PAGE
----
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The Long Shadow of the Civil War, by Victoria Bynum

The “one drop rule” of race refers to the belief that a mere drop of African ancestry makes one “black”—no matter how “white” one’s appearance. This pseudoscientific concept, still commonly believed throughout the United States and among people of various ethnic and racial backgrounds, reinforces the idea that a white person who has even one African ancestor somehow is “passing” for white.  However, legal cases that involved race during an era in which being classified as a “Negro” severely circumscribed one’s civil rights reveal that questions about racial identity were anything but black and white. 

Historically, one of the many paradoxes of Southern race-based society was the co-existence of  the “one drop rule” alongside contradictory legal definitions of whiteness. In Mississippi and North Carolina, for example, a person with less than one-eighth African ancestry was legally defined as white. The legal criteria for determining one’s race sometimes—but certainly not always—prevailed over the one drop rule in cases involving the marital rights of mixed-race people.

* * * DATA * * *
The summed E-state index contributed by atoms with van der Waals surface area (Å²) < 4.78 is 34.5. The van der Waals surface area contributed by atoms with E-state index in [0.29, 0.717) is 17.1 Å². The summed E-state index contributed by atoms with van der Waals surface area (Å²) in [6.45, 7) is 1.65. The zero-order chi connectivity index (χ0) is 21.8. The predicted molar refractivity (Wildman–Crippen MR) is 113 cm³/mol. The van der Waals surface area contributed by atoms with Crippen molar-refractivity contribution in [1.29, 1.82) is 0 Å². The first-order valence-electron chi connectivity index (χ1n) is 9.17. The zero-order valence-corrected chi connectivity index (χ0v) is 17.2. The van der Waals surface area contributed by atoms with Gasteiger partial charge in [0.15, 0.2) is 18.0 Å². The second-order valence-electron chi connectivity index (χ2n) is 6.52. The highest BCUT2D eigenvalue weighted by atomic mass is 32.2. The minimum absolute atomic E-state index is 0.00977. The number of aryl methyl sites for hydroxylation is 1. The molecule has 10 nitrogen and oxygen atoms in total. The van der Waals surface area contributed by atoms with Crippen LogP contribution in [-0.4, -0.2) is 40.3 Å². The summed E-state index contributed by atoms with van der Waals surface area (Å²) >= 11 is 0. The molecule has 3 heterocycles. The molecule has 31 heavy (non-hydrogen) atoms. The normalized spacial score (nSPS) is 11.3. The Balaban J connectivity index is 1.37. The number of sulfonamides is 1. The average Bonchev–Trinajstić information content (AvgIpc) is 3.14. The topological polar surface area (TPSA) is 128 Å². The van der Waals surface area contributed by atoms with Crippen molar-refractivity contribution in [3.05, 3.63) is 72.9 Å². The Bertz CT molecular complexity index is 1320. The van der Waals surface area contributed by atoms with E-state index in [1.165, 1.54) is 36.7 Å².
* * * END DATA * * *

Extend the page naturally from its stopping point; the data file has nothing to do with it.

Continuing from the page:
For example, in 1949, the Mississippi Supreme Court reversed and remanded Davis Knight’s 1948 conviction* for miscegenation (marrying across the color line) on grounds that the prosecution had failed to prove that Knight had at least one-eighth African ancestry. Challenged by Knight’s aggressive defense lawyer, Quitman Ross, the High Court agreed that the “one drop rule” could not be the determinant of a citizen’s legal status. Davis Knight was deemed legally white and therefore legally married.

Davis Knight’s courtroom victory proved that the disjuncture between social custom and state law might favorably impact a person’s fate. Conversely, in an 1888-1892 North Carolina case, Hopkins, et al, vs Boothe, et al,* Ann Bowers Boothe was deprived of her late husband’s property based on hearsay evidence that she was the daughter of a white woman and a former slave.  Even though her alleged father’s nickname, “Red,” indicated his own mixed-race background, and even though the one-eighth law was discussed, Ann’s degree of African ancestry (if indeed, she had any) did not determine the outcome of the case. Rather, the one drop rule prevailed.